Playing as either a Journalist or Priest, players will be called to a remote town in order to investigate a series of strange events, which culminated with the disappearance of the entire city's population. This gives an incipit for our protagonist of choice to go through increasingly maddening locales, in what soon becomes a struggle for survival. In an Old School FPS, expecting an elaborate story is out of the question; regardless, there are actually a good number of documents and indirect narration elements that give out clues, tidbits about the events that went down - inspired to the Cthulhu Mythos and other supernatural cults. Despite being an unimportant requirement for this genre, the writing itself is of good quality; the same can be said for voice acting and narration - even if the voice-lines do get rather repetitive in the midst of battle, after several hours. Overall, a solid mark in this department.
Combat System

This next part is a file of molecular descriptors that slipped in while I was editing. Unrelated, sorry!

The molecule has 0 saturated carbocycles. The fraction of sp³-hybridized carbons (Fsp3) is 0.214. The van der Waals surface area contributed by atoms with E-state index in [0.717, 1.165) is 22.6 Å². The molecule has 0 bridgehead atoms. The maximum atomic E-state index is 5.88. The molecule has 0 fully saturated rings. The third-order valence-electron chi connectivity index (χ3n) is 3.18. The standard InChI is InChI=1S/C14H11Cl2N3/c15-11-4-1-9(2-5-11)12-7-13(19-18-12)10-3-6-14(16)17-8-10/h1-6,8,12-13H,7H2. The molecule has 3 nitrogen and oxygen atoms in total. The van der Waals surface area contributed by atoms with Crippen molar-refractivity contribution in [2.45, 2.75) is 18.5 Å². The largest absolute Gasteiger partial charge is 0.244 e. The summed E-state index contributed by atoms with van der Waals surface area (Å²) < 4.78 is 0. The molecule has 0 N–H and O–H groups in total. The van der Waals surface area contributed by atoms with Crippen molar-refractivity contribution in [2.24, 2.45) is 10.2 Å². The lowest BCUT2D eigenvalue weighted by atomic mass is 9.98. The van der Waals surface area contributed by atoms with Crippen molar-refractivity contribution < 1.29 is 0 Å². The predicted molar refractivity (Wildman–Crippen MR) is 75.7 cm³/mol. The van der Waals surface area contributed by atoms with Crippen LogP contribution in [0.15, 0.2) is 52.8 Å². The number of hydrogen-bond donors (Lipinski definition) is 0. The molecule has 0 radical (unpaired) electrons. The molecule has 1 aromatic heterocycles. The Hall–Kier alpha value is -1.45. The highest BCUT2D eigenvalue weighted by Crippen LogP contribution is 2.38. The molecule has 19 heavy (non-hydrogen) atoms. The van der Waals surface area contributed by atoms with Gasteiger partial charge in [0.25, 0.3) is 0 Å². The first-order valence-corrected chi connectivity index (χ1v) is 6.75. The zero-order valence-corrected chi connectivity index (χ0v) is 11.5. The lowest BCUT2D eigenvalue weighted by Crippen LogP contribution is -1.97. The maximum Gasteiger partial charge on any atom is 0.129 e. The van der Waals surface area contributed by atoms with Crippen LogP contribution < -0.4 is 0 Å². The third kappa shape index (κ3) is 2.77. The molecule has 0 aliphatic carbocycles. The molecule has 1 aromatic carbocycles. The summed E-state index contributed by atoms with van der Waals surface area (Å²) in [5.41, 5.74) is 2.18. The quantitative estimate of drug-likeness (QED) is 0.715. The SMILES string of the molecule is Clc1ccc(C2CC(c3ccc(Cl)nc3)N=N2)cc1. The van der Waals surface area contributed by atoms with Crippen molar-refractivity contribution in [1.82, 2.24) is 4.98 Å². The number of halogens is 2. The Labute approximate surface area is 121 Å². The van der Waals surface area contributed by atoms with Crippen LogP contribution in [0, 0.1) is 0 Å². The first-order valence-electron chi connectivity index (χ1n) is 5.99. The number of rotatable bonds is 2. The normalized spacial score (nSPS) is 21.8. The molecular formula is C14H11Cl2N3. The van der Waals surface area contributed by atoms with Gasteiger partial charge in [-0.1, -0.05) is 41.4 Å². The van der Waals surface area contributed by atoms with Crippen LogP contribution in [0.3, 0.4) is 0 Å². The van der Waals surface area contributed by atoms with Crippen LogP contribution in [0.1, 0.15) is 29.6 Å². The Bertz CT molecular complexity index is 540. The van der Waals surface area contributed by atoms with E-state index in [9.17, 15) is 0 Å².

The prime activity in FMF will be, of course, shooting heaps of cultists, mutants, abominations and everything in-between. To do so properly, you'll progressively unlock new weapons found every couple of levels, each of them using different types of ammo and having a distinct purpose on the field - although there are some redundancies. Expect an old-school feel and pacing to the gunplay, as circle-strafing and kiting enemies around while vomiting lead are the peak strategies during combat... but not always! FMF does have several levels that encourage or even force a more considerate playstyle, as they hide enemies or other hindrances behind corners, walls and such obstacles, so you can't just rush and run as you'd think. It's a nice change of pace that forces you to reconsider your approach.